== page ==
Wednesday, March 23, 2016

Compassion on the Hiking Trail

I have been playing “House” this week in Santa Fe, pretending I live here for five starry nights and six bright New Mexico-blue filled days. I brought the boys (8 and 9) out for Spring Break, taking on the 1300-mile drive alone as my husband is back in Dallas working. Due to the nature of my work at the museum, we aren’t together much, the boys and I, and this concentrated time has been precious and unparalleled. We will always have Santa Fe.

In my continuing study of compassion and lately self-compassion, I wanted to give us this time together in the spirit of good health inside and out. Our first stop was Whole Foods, where we filled the basket up with healthy, “whole” foods and made a pledge to cook at the house as much as possible. I am learning from Mark Hyman’s study of eating whole foods and healthy fats, and his books (Blood Sugar Solution, Ten-day Detox, Eat Fat, Get Thin) are the inspiration for our menus.

Our second pledge was to spend as much time as possible off-line and outside. The playground at the Fort Marcy Recreation Center has been our respite and our source of sunshine and all things local. The moms I met compassionately fortified me with dozens of ideas of where to find art and fun for kids in Santa Fe. The boys made new friends we would meet back at the park the next day. I sat for long big-sky hours reading Natalie Goldberg’s latest tome The Great Spring.  And yes, it is.

But it was on the hiking trail where I found real compassion lives: alongside whispering pines and knotty juniper. Real compassion is found where, not surprisingly we are happiest: on the trail. I first noticed the courtesy with which we happy hikers greeted each other, “hello” and “how’s it going” at every passing. We smiled at each other, sympaticos in this glorious human experience of the Bandelier National Monument in the springtime. We made eye contact and smiled often. Hikers stepped off of the trail for us, putting us before them. At the ladders a natural priority was given to those coming down, as it was clear safely descending 140 feet on wooden ladders was other’s first concern. It was beautiful.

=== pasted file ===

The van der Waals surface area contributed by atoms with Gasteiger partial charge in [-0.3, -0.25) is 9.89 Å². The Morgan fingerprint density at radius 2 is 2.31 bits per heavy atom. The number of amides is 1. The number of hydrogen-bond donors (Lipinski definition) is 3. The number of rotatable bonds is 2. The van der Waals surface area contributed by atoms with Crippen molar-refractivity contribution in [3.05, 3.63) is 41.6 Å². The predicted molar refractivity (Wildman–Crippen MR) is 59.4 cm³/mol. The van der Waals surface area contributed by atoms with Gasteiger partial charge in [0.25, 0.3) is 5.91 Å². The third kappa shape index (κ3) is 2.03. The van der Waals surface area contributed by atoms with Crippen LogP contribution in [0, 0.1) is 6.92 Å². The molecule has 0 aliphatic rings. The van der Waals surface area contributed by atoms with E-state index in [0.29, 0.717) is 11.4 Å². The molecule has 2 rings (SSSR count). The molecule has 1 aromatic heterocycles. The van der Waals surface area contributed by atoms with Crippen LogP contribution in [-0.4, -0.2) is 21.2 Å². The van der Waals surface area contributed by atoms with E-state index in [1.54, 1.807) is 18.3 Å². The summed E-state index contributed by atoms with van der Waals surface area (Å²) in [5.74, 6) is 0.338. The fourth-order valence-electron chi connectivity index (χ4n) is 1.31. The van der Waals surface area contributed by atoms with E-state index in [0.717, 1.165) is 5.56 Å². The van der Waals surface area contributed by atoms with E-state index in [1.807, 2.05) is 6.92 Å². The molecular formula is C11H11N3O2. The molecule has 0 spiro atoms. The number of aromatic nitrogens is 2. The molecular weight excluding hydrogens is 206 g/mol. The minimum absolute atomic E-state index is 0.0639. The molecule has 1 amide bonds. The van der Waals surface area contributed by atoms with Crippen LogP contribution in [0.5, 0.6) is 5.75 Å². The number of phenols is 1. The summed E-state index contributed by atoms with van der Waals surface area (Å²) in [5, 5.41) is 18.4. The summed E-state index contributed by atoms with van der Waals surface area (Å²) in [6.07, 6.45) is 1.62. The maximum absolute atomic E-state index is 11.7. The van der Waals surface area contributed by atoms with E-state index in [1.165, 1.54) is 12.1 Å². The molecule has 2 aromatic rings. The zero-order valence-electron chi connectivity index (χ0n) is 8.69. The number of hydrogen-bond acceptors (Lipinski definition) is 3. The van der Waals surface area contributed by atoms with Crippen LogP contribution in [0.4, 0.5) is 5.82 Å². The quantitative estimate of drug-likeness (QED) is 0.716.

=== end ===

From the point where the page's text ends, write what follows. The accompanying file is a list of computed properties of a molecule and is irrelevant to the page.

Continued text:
I also observed patience amid the cool breezes and quick captures of a Mule Deer or two in the wilderness. It was the protocol that families and groups would each climb up into a cave dwelling to experience it together. The practice is to climb, peer, marvel, experience, imagine, capture with the iphone and then climb back out. This process took several minutes for each small group: complete with little toes seeking the next rung, cameras and coats, and newborn babies in backpacks (yes). The courtesy and patience expressed in that very long line in the sunshine was a marvel to experience. We talked to each other. We shared the union of joy and anticipation. We carefully stepped to one side for those bypassing the cave. It was peaceful and ordered. No one was in a hurry. We were already in the place we needed to be. We were present.

Generosity is also found in abundance on the hiking trails. A mother offered to take our photograph (post 140-foot climb) in the Alcove House. Families offered helping hands to each other as we met in craggy corners. As we crossed the river, one family offered to share a picnic.

On these hikes this week in the Jemez, Little Tesuque and Sangre de Christo ranges, I am learning that compassion lives where courtesy, patience, being present and generous are a natural and intuitive way of being.

What if life was like this? How could we be as happy as we are on the hiking trail, facing each bend with similar anticipation?

Whom will we meet?

What will we see?

Whom will we take care of and who will take care of us?

Compassion lives fully in this experience, the one where we are all experiencing something beautiful and new, challenging and awesome.

And isn’t that life?

Tuesday, March 15, 2016

Not Mine